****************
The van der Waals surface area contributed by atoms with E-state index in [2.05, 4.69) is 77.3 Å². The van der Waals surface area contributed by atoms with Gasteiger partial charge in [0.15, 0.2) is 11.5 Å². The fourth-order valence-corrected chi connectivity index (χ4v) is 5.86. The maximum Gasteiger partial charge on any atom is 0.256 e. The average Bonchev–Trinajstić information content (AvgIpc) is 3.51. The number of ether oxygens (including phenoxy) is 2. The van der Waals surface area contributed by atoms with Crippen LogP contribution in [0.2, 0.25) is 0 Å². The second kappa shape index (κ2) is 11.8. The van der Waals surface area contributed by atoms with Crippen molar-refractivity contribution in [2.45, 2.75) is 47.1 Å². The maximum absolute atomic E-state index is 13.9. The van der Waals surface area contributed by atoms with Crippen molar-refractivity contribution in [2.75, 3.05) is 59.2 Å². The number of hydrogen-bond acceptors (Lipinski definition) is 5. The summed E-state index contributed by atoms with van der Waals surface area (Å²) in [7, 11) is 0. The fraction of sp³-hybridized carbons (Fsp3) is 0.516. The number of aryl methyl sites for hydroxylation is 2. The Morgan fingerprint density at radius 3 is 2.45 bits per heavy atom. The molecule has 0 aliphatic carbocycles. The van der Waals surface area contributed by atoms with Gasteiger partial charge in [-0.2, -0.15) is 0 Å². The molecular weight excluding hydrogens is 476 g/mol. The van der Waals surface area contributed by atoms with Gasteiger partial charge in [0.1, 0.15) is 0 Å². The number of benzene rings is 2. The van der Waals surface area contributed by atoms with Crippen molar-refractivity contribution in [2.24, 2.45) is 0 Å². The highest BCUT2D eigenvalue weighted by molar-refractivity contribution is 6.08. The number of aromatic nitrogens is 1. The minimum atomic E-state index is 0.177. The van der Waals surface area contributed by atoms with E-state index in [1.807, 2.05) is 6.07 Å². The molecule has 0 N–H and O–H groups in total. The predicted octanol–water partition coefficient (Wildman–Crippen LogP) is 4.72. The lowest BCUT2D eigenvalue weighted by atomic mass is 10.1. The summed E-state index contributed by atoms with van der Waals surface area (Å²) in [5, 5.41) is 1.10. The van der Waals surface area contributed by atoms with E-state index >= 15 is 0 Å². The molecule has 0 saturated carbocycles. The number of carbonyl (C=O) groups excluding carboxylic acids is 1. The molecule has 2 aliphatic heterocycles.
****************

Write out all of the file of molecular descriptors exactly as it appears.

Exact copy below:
The van der Waals surface area contributed by atoms with E-state index in [2.05, 4.69) is 77.3 Å². The van der Waals surface area contributed by atoms with Gasteiger partial charge in [0.15, 0.2) is 11.5 Å². The fourth-order valence-corrected chi connectivity index (χ4v) is 5.86. The maximum Gasteiger partial charge on any atom is 0.256 e. The average Bonchev–Trinajstić information content (AvgIpc) is 3.51. The number of ether oxygens (including phenoxy) is 2. The van der Waals surface area contributed by atoms with Crippen LogP contribution in [0.2, 0.25) is 0 Å². The second kappa shape index (κ2) is 11.8. The van der Waals surface area contributed by atoms with Crippen molar-refractivity contribution in [2.45, 2.75) is 47.1 Å². The maximum absolute atomic E-state index is 13.9. The van der Waals surface area contributed by atoms with Crippen molar-refractivity contribution in [2.75, 3.05) is 59.2 Å². The number of hydrogen-bond acceptors (Lipinski definition) is 5. The summed E-state index contributed by atoms with van der Waals surface area (Å²) in [7, 11) is 0. The fraction of sp³-hybridized carbons (Fsp3) is 0.516. The number of aryl methyl sites for hydroxylation is 2. The Morgan fingerprint density at radius 3 is 2.45 bits per heavy atom. The molecule has 0 aliphatic carbocycles. The van der Waals surface area contributed by atoms with Gasteiger partial charge in [-0.2, -0.15) is 0 Å². The molecular weight excluding hydrogens is 476 g/mol. The van der Waals surface area contributed by atoms with Gasteiger partial charge in [0.1, 0.15) is 0 Å². The number of benzene rings is 2. The van der Waals surface area contributed by atoms with Crippen molar-refractivity contribution in [2.24, 2.45) is 0 Å². The highest BCUT2D eigenvalue weighted by molar-refractivity contribution is 6.08. The number of aromatic nitrogens is 1. The minimum atomic E-state index is 0.177. The van der Waals surface area contributed by atoms with E-state index in [1.807, 2.05) is 6.07 Å². The molecule has 0 N–H and O–H groups in total. The predicted octanol–water partition coefficient (Wildman–Crippen LogP) is 4.72. The lowest BCUT2D eigenvalue weighted by atomic mass is 10.1. The summed E-state index contributed by atoms with van der Waals surface area (Å²) in [5, 5.41) is 1.10. The van der Waals surface area contributed by atoms with E-state index >= 15 is 0 Å². The molecule has 0 saturated carbocycles. The number of carbonyl (C=O) groups excluding carboxylic acids is 1. The molecule has 2 aliphatic heterocycles.